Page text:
There are several ways of doing it like using an umbilical cord as explained by the Techknitter or doing a magic ring as explained by knit picks.

While both methods are easy once you have had a little practice I want to show you how I sometimes do it. Basically it is a provisional cast on which you then unravel and thread your tail in the first round of stitches. It is slightly faster than having to knit an icord and less fiddly than the knit picks method.

You will need a crochet hook, waste yarn and dpns or a circular needle.

Chain a little more than the number of stitches you will need for your cast on. In this example I am going to knit a flat square so I will need 8 stitches for the cast on.

Pick up the bumps on the back of your chain with your knitting needle

Knit into the chain stitches.

If you are using using dpns then. Transfer 2 stitches on each needle so you have 4 needles with 2 stitches each. If you are using a circular needle then you need 4 stitches on each side.

Join the round as you would normally do.

Round 2: kfb all stitches.

Round 3: knit all stitches

Round 4:* kfb, k2, kfb* 4 times

Round 5: knit all stitches

Round 6: *kfb, knit to last stitch, kfb* 4 times.

Round 7: knit all stitches.

Repeat rounds 6 and 7 until you have the number of stitches you need.

Whenever you are ready, just thread the tail in a tapestry needle and thread it thru the stitches on the crochet chain. Unravel the chain and pull the stitches tightly as if it were a draw string weave in the tail and that is it. You have a nice clean looking center.

How to knit a center out square or circle



Crochet Cuties: Tape Measure Cuties and a Sale

I absolutely love my measuring tape. It is one of those really important tools that if you make stuff you are going to need all the time. If I didn’t think mine was so pretty I would have definitely made a cute cover for it like the ones below.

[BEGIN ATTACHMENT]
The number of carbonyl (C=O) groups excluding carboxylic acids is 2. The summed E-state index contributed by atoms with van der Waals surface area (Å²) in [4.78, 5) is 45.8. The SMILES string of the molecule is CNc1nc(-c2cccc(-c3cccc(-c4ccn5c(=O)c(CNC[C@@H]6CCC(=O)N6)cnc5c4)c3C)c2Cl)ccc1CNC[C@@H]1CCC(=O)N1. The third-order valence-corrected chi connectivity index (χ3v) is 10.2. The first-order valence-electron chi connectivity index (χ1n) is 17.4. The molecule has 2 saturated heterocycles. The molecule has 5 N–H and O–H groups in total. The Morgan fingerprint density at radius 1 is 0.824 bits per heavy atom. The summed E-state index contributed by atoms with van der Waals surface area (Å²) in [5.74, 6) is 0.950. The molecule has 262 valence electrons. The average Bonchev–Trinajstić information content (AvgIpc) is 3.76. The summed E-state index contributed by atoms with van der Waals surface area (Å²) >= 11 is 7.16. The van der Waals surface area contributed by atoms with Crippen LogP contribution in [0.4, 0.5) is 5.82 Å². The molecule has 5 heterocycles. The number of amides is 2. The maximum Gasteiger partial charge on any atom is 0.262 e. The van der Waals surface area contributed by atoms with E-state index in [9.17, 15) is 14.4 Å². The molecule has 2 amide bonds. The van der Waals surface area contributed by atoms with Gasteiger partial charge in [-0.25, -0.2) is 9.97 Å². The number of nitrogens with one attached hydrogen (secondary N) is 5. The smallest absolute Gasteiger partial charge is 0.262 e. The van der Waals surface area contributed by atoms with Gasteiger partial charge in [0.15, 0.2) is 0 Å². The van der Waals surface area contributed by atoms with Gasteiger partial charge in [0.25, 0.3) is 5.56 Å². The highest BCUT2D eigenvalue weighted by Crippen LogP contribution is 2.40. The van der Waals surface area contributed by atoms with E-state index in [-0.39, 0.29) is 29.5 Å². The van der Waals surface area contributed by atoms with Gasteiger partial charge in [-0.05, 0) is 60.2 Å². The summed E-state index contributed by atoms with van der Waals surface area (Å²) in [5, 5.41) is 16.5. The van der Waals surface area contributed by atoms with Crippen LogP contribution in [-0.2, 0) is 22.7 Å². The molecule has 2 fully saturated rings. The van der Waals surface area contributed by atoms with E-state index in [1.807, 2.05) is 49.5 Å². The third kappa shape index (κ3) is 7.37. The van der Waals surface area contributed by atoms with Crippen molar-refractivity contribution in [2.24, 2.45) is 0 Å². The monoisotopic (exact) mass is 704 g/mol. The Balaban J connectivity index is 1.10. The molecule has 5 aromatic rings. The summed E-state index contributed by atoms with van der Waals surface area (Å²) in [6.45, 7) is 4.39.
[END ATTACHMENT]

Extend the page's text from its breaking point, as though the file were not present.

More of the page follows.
Ups-a-Daisy measuring tape cover  Erin’s Rose Measuring Tape Cover

I am also having a sale at my Ravelry store. Buy 2 get the third pattern free. Use coupon code JUSTBECAUSE. Hurry up because the offer is valid until May 31st only.

{Knitting Tips and Tricks} Bookmark your Knitting

If you are a geek then you can just call this creating a restore point.  I always have a hard time ripping rows and then picking up the stitches again especially if there were yarn overs and the stitches keep getting twisted so I sometimes just end up ripping the whole thing.  Why waste all that good knitting when you can just save your knitting at a point where you are sure that has no errors and just rip to that point.

You only need a little piece of painters tape (or any tape that won’t leave a gummy residue on your needles)
A length of scrap yarn at least twice the length of your row.
Your knitting, I like to work this on a wrong side because they usually have less yarn overs or none at all.

Wrap the end of your scrap yarn with a small piece of tape. Don’t use too much or it will get bulky and your stitches won’t pass so easily over it

If you are using circular needles then it might be a good idea to do it where your cable starts. If you are using straight needles wrap it a couple of inches after the tip.

Now just knit or purl the row as you normally would, your stitches should just slide over the tape and scrap yarn. Once your done all of your stitches will be knit over the yarn. Tie the ends so the yarn doesn’t fall off. If you need to go back to that point all you need to do is rip and the scrap yarn will stop you from going any further and moving the saved stitches to your needle again will be much easier.